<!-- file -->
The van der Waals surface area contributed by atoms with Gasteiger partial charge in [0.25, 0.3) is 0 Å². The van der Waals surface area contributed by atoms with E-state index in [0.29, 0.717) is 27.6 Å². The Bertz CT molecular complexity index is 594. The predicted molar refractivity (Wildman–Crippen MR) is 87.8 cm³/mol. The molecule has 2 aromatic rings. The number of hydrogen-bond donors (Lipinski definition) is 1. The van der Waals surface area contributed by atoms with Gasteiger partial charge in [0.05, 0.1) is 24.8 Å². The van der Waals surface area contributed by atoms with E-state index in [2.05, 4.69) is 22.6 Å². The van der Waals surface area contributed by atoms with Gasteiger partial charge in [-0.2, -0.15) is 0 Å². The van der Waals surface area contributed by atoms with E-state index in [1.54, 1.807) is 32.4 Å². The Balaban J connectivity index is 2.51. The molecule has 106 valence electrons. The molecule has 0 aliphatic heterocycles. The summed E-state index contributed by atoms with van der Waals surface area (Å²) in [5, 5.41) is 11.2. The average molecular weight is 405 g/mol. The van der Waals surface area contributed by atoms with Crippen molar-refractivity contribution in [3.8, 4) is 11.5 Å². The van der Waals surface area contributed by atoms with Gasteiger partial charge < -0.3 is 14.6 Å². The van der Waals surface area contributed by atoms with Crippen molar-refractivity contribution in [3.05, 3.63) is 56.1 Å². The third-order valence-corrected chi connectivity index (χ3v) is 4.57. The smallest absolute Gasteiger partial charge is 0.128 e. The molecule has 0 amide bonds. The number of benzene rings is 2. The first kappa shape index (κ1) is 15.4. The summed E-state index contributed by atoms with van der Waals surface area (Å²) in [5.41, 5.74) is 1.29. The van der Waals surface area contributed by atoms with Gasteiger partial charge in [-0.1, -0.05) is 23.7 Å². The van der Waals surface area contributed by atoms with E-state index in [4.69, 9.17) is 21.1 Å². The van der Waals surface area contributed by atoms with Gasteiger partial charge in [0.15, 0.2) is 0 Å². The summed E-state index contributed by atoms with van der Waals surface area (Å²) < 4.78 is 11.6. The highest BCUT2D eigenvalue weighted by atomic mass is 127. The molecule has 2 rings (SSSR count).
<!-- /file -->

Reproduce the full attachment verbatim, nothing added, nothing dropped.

The van der Waals surface area contributed by atoms with Gasteiger partial charge in [0.25, 0.3) is 0 Å². The van der Waals surface area contributed by atoms with E-state index in [0.29, 0.717) is 27.6 Å². The Bertz CT molecular complexity index is 594. The predicted molar refractivity (Wildman–Crippen MR) is 87.8 cm³/mol. The molecule has 2 aromatic rings. The number of hydrogen-bond donors (Lipinski definition) is 1. The van der Waals surface area contributed by atoms with Gasteiger partial charge in [0.05, 0.1) is 24.8 Å². The van der Waals surface area contributed by atoms with E-state index in [2.05, 4.69) is 22.6 Å². The van der Waals surface area contributed by atoms with Gasteiger partial charge in [-0.2, -0.15) is 0 Å². The van der Waals surface area contributed by atoms with E-state index in [1.54, 1.807) is 32.4 Å². The Balaban J connectivity index is 2.51. The molecule has 106 valence electrons. The molecule has 0 aliphatic heterocycles. The summed E-state index contributed by atoms with van der Waals surface area (Å²) in [5, 5.41) is 11.2. The average molecular weight is 405 g/mol. The van der Waals surface area contributed by atoms with Crippen molar-refractivity contribution in [3.8, 4) is 11.5 Å². The van der Waals surface area contributed by atoms with Gasteiger partial charge < -0.3 is 14.6 Å². The van der Waals surface area contributed by atoms with Crippen molar-refractivity contribution in [3.05, 3.63) is 56.1 Å². The third-order valence-corrected chi connectivity index (χ3v) is 4.57. The smallest absolute Gasteiger partial charge is 0.128 e. The molecule has 0 amide bonds. The number of benzene rings is 2. The first kappa shape index (κ1) is 15.4. The summed E-state index contributed by atoms with van der Waals surface area (Å²) in [5.41, 5.74) is 1.29. The van der Waals surface area contributed by atoms with Gasteiger partial charge in [-0.1, -0.05) is 23.7 Å². The van der Waals surface area contributed by atoms with E-state index in [4.69, 9.17) is 21.1 Å². The van der Waals surface area contributed by atoms with Gasteiger partial charge in [0.15, 0.2) is 0 Å². The summed E-state index contributed by atoms with van der Waals surface area (Å²) < 4.78 is 11.6. The highest BCUT2D eigenvalue weighted by atomic mass is 127. The molecule has 2 rings (SSSR count).